Training also starts at the top for Jersey Mike's, which requires new franchise owners to have three in-store employees undergo extensive training, Funderburk said. Two people go through 360 hours of training over the course of eight to 12 weeks and one goes through 180 hours.
"All three come out to the company’s training center at the Jersey shore, which is set up as an actual store and so provides an authentic experience," he said.
Jersey Mike's also has its own brand ambassador, John Hughes, who is charged with generating excitement, brand awareness and cultural consistency via mandatory leadership culture classes for teams in each new location, along with existing team members from surrounding areas.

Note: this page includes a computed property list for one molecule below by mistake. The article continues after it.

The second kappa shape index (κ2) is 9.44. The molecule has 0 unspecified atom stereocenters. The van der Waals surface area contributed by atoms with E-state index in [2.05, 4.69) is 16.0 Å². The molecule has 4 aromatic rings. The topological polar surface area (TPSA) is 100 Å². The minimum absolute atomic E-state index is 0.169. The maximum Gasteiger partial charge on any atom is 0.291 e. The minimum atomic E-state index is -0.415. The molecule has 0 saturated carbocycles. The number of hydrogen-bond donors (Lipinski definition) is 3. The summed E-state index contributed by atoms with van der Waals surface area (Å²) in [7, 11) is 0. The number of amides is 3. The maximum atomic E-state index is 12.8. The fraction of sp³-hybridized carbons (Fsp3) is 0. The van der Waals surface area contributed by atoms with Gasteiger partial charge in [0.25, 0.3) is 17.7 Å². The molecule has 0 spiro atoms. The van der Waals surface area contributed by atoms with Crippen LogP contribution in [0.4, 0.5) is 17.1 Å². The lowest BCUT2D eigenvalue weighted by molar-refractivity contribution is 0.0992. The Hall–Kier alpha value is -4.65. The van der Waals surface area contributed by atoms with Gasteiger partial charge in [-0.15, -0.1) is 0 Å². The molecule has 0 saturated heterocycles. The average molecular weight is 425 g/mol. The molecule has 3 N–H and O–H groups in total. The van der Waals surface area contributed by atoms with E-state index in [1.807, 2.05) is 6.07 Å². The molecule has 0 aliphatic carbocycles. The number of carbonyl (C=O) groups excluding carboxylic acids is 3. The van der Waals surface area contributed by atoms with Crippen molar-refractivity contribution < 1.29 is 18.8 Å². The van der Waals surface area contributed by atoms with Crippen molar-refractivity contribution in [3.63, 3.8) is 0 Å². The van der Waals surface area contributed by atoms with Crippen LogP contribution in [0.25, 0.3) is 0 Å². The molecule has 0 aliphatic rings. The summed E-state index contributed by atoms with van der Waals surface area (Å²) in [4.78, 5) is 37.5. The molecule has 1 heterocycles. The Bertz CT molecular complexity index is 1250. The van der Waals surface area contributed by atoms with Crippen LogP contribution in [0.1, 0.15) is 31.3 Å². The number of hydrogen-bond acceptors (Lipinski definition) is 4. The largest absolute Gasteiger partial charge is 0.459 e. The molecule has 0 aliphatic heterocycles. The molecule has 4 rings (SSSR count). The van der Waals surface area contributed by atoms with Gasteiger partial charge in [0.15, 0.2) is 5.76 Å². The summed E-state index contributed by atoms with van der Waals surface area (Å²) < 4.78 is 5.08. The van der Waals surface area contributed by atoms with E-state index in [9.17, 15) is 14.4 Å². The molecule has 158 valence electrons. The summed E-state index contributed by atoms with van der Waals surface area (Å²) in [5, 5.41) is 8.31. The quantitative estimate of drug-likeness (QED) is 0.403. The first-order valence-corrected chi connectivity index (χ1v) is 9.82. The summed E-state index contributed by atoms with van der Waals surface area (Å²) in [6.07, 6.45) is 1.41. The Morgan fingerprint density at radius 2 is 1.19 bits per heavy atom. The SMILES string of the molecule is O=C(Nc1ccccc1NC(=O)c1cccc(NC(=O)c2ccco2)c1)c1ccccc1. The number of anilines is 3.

"Understanding Jersey Mike's culture — where we came from and our mission — is integral to our success. Banter, vibe, atmosphere, smiles — these are all important to our brand but, without training, it can get lost," Funderburk said. "When possible, Founder Peter Cancro stops by to share his story and passion for the brand."
Cancro has always said Jersey Mike's is "a training company and that is fueling our growth," said Funderburk, who cites growth as proof the training strategy works.
"Every day franchisees and team members make thousands of decisions that determine how customers feel about the brand and whether the business is a success," he said. "High customer satisfaction scores indicate this is paying off. We get requests all the time from fans that have tried our subs in other cities during their travels and now want us to open in their town."
Funderburk also said because of training — and its impact — franchise owners see the strength of the Jersey Mike's brand.